2): If I bought four and lost a couple, it would be very hard for me to add to the remaining one or two chicks- all the hatcheries around here require you to buy at least three chicks, which would put me over anyway. This way, barring any major losses, I'll have enough hens both for eggs, and to keep themselves warm in our freezing Ohio nights.
    3): As I mentioned before, adding to my flock could be very difficult atm. It would be a lot easier to find a home for a healthy hen (especially one that lays green/blue eggs), and if it requires me to get a bigger coop... that wouldn't exactly be a tragedy [​IMG] Especially since it was my mom that convinced me to get six- who would've thought that after six years of me begging for chickens, she would be the one insisting we get MORE [​IMG]

    Also, I hope to allow them as much free-range time as possible... we have lots of options, since the coop is portable and we have a generally-unused dog pen just sitting out there gathering dust that I'm planning on putting chicken wire around as a day run (if we can get the coop into the pen it will stay in there, but the thing's super heavy.) I'll make it work, however things turn out.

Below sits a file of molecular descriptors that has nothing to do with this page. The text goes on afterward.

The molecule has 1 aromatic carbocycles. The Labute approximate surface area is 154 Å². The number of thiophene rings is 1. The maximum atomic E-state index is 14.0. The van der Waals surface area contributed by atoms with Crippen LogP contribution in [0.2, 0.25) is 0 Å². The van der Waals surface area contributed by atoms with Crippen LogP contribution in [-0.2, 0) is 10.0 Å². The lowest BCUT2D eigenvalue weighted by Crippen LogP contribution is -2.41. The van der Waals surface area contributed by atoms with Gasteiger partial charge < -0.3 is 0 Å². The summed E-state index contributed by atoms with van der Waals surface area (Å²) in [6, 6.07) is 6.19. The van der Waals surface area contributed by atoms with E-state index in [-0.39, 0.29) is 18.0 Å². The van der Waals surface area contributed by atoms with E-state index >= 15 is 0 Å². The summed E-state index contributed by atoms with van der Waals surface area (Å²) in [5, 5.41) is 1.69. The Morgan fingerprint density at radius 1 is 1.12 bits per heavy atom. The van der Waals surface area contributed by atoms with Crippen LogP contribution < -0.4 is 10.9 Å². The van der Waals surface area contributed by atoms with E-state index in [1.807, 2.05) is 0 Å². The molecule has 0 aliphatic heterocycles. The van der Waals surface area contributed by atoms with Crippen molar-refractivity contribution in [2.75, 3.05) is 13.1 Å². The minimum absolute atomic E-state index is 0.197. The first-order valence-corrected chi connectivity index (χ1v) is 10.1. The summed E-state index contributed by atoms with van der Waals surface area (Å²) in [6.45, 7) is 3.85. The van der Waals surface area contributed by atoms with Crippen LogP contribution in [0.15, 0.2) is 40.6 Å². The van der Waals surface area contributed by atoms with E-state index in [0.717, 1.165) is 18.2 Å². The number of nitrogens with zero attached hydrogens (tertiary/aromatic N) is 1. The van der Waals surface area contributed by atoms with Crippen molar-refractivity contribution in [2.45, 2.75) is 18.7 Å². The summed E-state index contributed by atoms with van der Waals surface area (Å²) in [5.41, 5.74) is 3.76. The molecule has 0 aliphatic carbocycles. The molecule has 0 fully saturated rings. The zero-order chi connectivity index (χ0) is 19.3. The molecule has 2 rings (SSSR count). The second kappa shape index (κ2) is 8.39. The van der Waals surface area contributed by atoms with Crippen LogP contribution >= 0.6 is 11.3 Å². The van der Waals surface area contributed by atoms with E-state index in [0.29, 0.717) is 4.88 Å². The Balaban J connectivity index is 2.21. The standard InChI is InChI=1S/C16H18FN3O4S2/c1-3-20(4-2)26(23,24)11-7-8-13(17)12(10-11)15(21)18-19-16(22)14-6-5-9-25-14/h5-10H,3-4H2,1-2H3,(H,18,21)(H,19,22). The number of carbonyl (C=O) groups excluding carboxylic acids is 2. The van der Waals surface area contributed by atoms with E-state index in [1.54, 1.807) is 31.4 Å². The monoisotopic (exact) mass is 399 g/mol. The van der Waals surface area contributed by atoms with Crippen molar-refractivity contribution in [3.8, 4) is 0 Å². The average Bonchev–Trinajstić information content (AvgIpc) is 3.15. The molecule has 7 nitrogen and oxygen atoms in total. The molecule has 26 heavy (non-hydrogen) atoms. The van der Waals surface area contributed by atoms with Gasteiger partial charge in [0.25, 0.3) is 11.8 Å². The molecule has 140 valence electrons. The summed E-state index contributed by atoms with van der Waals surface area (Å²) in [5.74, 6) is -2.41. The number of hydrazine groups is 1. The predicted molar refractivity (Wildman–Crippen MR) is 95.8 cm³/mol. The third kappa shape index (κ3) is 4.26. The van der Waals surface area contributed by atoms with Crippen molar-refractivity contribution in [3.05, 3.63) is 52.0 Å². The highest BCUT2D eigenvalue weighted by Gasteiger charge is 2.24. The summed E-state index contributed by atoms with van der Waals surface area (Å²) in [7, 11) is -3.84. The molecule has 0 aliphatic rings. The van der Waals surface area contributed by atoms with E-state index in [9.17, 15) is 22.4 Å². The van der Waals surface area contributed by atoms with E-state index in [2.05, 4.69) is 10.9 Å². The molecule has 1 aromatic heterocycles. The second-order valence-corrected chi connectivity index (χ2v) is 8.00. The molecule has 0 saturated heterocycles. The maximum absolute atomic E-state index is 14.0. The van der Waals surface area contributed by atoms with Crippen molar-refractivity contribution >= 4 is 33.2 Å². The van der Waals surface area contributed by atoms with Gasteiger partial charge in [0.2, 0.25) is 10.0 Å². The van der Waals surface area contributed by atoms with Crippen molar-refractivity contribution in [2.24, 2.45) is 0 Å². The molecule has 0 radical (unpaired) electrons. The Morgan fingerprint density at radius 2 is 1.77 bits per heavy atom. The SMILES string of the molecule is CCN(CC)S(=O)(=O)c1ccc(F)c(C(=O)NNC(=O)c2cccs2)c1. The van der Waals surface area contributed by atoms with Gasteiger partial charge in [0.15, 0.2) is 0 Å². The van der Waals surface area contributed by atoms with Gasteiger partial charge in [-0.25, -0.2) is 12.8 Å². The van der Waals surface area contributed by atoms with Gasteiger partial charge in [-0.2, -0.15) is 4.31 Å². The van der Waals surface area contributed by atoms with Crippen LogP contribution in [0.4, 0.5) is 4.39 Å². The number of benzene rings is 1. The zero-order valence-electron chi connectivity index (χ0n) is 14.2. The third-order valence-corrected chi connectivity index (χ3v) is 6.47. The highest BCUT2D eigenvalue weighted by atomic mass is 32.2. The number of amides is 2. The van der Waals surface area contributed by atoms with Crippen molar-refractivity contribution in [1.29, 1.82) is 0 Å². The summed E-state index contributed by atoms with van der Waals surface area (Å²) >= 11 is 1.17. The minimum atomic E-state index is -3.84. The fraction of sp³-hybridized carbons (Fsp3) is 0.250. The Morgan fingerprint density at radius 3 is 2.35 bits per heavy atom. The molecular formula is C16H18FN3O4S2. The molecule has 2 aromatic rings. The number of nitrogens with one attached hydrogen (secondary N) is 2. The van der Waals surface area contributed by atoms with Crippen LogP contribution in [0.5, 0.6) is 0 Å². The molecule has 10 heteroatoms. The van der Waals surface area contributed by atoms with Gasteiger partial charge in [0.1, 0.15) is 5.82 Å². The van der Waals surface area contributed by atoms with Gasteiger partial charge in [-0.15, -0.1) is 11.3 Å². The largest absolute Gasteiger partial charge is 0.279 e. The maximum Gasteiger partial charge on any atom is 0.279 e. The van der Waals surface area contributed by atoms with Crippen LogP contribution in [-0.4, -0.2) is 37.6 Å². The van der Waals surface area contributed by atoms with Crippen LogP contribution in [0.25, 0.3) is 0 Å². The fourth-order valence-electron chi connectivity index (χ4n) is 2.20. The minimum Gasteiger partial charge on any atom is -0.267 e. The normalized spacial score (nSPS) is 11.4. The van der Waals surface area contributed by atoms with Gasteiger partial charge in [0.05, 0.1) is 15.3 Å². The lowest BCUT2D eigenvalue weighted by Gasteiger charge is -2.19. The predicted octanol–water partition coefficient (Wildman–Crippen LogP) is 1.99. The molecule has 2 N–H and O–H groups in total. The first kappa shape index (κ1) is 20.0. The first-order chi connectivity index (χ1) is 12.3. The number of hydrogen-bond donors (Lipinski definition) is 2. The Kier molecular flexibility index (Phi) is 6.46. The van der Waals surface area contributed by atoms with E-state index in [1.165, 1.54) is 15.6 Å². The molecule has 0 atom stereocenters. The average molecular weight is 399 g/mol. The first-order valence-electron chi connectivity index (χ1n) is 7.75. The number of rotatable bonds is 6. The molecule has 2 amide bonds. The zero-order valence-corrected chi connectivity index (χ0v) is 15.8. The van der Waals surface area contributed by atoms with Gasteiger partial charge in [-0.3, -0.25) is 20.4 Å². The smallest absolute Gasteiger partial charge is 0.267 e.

Thanks to everyone who answered- I really appreciated your input!
     
  8. chickencoop789

    chickencoop789 Chillin' With My Peeps

    1,629
    37
    153
    Jul 1, 2012
    New Jersey
    Well, good! I was planning on only having 3 chickens so I ordered 5 chicks. They all turned into healthy hens so I kept them all, but my parents weren't too happy about having 2 more :lol:
    Make sure that you vaccinate your chickens well and give the coop a major cleaning. A used coop opens up a world of diseases to your chicks.
    Good Luck!
     
  9. Calix

    Calix Out Of The Brooder

    67
    3
    31
    Sep 7, 2012
    Good to hear yours are doing good [​IMG] Thanks!
     

BackYard Chickens is proudly sponsored by